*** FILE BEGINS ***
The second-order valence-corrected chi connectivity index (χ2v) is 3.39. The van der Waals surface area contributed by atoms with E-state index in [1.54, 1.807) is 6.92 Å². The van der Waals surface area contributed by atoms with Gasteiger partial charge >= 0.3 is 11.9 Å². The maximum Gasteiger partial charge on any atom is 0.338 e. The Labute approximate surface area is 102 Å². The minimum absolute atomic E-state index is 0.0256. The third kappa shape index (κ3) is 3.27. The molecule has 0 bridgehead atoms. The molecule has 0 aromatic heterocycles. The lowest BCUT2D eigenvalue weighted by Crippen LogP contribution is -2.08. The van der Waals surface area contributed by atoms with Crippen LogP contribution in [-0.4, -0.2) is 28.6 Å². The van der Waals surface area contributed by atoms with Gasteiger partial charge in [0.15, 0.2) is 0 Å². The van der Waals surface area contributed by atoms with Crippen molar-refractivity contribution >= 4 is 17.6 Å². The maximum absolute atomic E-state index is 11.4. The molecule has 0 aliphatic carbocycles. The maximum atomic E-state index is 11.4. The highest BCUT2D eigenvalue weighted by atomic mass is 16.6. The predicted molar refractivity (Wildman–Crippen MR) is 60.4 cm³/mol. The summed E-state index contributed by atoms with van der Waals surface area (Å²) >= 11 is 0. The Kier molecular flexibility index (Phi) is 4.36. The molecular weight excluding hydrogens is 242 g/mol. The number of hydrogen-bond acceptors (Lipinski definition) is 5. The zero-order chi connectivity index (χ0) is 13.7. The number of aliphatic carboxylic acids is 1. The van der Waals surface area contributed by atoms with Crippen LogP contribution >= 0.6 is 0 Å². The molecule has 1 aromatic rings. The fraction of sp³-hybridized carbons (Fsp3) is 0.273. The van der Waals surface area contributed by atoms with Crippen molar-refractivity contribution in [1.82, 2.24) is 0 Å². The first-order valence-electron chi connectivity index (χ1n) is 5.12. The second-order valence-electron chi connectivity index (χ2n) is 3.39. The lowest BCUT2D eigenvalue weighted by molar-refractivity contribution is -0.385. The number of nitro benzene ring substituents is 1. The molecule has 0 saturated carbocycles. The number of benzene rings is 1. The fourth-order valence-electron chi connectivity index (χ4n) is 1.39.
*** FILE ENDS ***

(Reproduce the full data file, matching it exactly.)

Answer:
The second-order valence-corrected chi connectivity index (χ2v) is 3.39. The van der Waals surface area contributed by atoms with E-state index in [1.54, 1.807) is 6.92 Å². The van der Waals surface area contributed by atoms with Gasteiger partial charge >= 0.3 is 11.9 Å². The maximum Gasteiger partial charge on any atom is 0.338 e. The Labute approximate surface area is 102 Å². The minimum absolute atomic E-state index is 0.0256. The third kappa shape index (κ3) is 3.27. The molecule has 0 bridgehead atoms. The molecule has 0 aromatic heterocycles. The lowest BCUT2D eigenvalue weighted by Crippen LogP contribution is -2.08. The van der Waals surface area contributed by atoms with Crippen LogP contribution in [-0.4, -0.2) is 28.6 Å². The van der Waals surface area contributed by atoms with Gasteiger partial charge in [0.15, 0.2) is 0 Å². The van der Waals surface area contributed by atoms with Crippen molar-refractivity contribution >= 4 is 17.6 Å². The maximum absolute atomic E-state index is 11.4. The molecule has 0 aliphatic carbocycles. The maximum atomic E-state index is 11.4. The highest BCUT2D eigenvalue weighted by atomic mass is 16.6. The predicted molar refractivity (Wildman–Crippen MR) is 60.4 cm³/mol. The summed E-state index contributed by atoms with van der Waals surface area (Å²) >= 11 is 0. The Kier molecular flexibility index (Phi) is 4.36. The molecular weight excluding hydrogens is 242 g/mol. The number of hydrogen-bond acceptors (Lipinski definition) is 5. The zero-order chi connectivity index (χ0) is 13.7. The number of aliphatic carboxylic acids is 1. The van der Waals surface area contributed by atoms with Crippen LogP contribution >= 0.6 is 0 Å². The molecule has 1 aromatic rings. The fraction of sp³-hybridized carbons (Fsp3) is 0.273. The van der Waals surface area contributed by atoms with Crippen molar-refractivity contribution in [1.82, 2.24) is 0 Å². The first-order valence-electron chi connectivity index (χ1n) is 5.12. The second-order valence-electron chi connectivity index (χ2n) is 3.39. The lowest BCUT2D eigenvalue weighted by molar-refractivity contribution is -0.385. The number of nitro benzene ring substituents is 1. The molecule has 0 saturated carbocycles. The number of benzene rings is 1. The fourth-order valence-electron chi connectivity index (χ4n) is 1.39.